But why spend the time and effort to include nearly perfect replicas of works by real, famed artists? Tang tells me there were several reasons, ranging from the practical to the personal. The Matisse motif, he says, originated from a brief mention in an early draft of a script, in which Elliot draws his own rendition of a work by the artist. This new piece of information helped Tang figure out how to best fill those empty picture frames throughout the Birch home—after all, Elliot was clearly a Matisse fan, and though the scene was eventually cut, its effect on the decor stuck. As for the wall hangings resembling O’Keeffe’s iconic flower paintings in Jessi’s house, “she and her mom are quite feminist, so we thought those would be fitting,” Tang explains.
Courtesy of Netflix.
There’s also a more logistical explanation regarding animation styles. “If we make things too complex, those paintings aren’t going to look very good—and they should look amazing across every shot,” explains producer Nate Funaro. Indeed, one can imagine that Matisse’s stark, block-colored cut-out shapes are easier to animate than, say, a 17th-century
Tang and Funaro also aimed to include versions of artworks that, once translated into their animated forms, could still evoke the “feeling” of the artist who created them, without nailing every detail. This not only saves animators time, it also curtails any potential legal troubles. While using an exact replica of an artwork for commercial purposes without permission—such as a TV show appearance—could be grounds for copyright infringement, the Big Mouth team was careful to make things look just a bit different, like turning Matisse’s Blue Nude red, or hanging Elliot and Diane’s copy of La Gerbe upside down. “It’s a balance between how easily we can reproduce a certain work of art, and how easily viewers can recognize it without it looking exactly the same,” Tang says.
Big Mouth’s art historical references climax in the eighth episode, which revolves around a house party thrown by Nick’s 16-year-old sister, Leah, while their parents are gone. Here the Big Mouth crew packed in more real-world art than ever before, beginning with a set of bright Matisse-like cutouts in the kitchen that act as a playful backdrop to Leah guzzling wine from a red plastic cup. She later plays a game of “suck and blow” with three party-goers while a large copy modeled on the artist’s Dance paintings (1909-10) hangs behind them, with the its gallivanting nude figures visible, providing a fitting counterpart to the youthful sexual tension emanating from the group.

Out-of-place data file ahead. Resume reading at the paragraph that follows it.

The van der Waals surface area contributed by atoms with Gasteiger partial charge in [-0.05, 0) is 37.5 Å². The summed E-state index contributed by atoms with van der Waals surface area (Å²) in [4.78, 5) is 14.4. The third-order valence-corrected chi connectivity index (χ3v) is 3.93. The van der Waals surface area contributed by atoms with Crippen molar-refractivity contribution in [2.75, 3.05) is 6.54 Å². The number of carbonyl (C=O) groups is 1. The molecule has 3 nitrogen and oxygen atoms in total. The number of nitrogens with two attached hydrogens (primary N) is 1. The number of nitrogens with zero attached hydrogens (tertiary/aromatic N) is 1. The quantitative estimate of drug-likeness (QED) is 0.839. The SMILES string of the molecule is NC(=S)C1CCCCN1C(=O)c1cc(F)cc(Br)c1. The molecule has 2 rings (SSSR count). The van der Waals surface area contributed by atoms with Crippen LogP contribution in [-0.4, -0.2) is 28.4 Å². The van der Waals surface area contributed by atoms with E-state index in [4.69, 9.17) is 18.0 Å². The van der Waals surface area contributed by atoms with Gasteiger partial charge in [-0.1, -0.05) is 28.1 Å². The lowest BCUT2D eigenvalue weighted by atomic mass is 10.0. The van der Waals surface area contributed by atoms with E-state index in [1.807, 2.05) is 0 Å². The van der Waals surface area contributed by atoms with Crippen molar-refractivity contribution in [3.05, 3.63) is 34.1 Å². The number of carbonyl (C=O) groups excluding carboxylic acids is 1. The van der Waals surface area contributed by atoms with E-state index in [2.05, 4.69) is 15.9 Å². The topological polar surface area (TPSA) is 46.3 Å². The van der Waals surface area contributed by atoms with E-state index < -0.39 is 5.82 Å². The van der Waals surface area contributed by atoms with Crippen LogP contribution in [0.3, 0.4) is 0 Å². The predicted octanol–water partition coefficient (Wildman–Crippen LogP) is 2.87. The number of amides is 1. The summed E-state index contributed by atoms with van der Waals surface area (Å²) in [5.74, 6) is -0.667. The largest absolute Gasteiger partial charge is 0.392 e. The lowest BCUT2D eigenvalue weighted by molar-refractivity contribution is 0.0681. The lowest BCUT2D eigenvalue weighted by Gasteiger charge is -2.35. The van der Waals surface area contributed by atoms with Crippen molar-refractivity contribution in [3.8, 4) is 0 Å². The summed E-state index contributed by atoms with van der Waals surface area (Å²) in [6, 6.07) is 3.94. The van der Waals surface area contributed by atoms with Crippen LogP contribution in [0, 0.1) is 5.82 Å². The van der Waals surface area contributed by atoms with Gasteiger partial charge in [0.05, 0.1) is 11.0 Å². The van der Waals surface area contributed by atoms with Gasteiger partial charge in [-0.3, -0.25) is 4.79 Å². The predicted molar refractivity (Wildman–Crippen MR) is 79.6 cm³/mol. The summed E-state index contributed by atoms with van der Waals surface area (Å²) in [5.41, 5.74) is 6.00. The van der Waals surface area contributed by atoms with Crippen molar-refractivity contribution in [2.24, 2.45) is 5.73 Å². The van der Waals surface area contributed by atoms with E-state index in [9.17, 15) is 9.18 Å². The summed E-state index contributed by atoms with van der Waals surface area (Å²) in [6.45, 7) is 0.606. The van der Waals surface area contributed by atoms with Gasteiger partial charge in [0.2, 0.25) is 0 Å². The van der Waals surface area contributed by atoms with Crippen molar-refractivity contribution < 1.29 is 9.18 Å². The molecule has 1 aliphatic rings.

Perhaps most notably (and blatantly), the same episode also features a cameo by the ghost of
Above all, the Big Mouth team used these clever artistic allusions in hopes of creating an environment that read more “reality” than “animated sitcom.” While the show already contains enough painfully relatable content from our most awkward years (first kiss, first menstrual period), placing realistic details throughout the show—such as a painting some might recognize, and maybe have a copy of themselves—allows viewers to identify with the show even further. “We try to have real-world references hiding wherever we can,” Tang explains. “We really want it to feel authentic, so when the outrageous stories unfold, they’ll still feel grounded in reality.”
And, of course, it’s also just fun. “I’m a fan of these artists,” Tang continues, “so I know there’s people out there, like you and me, who’ll notice and get a kick out of it.”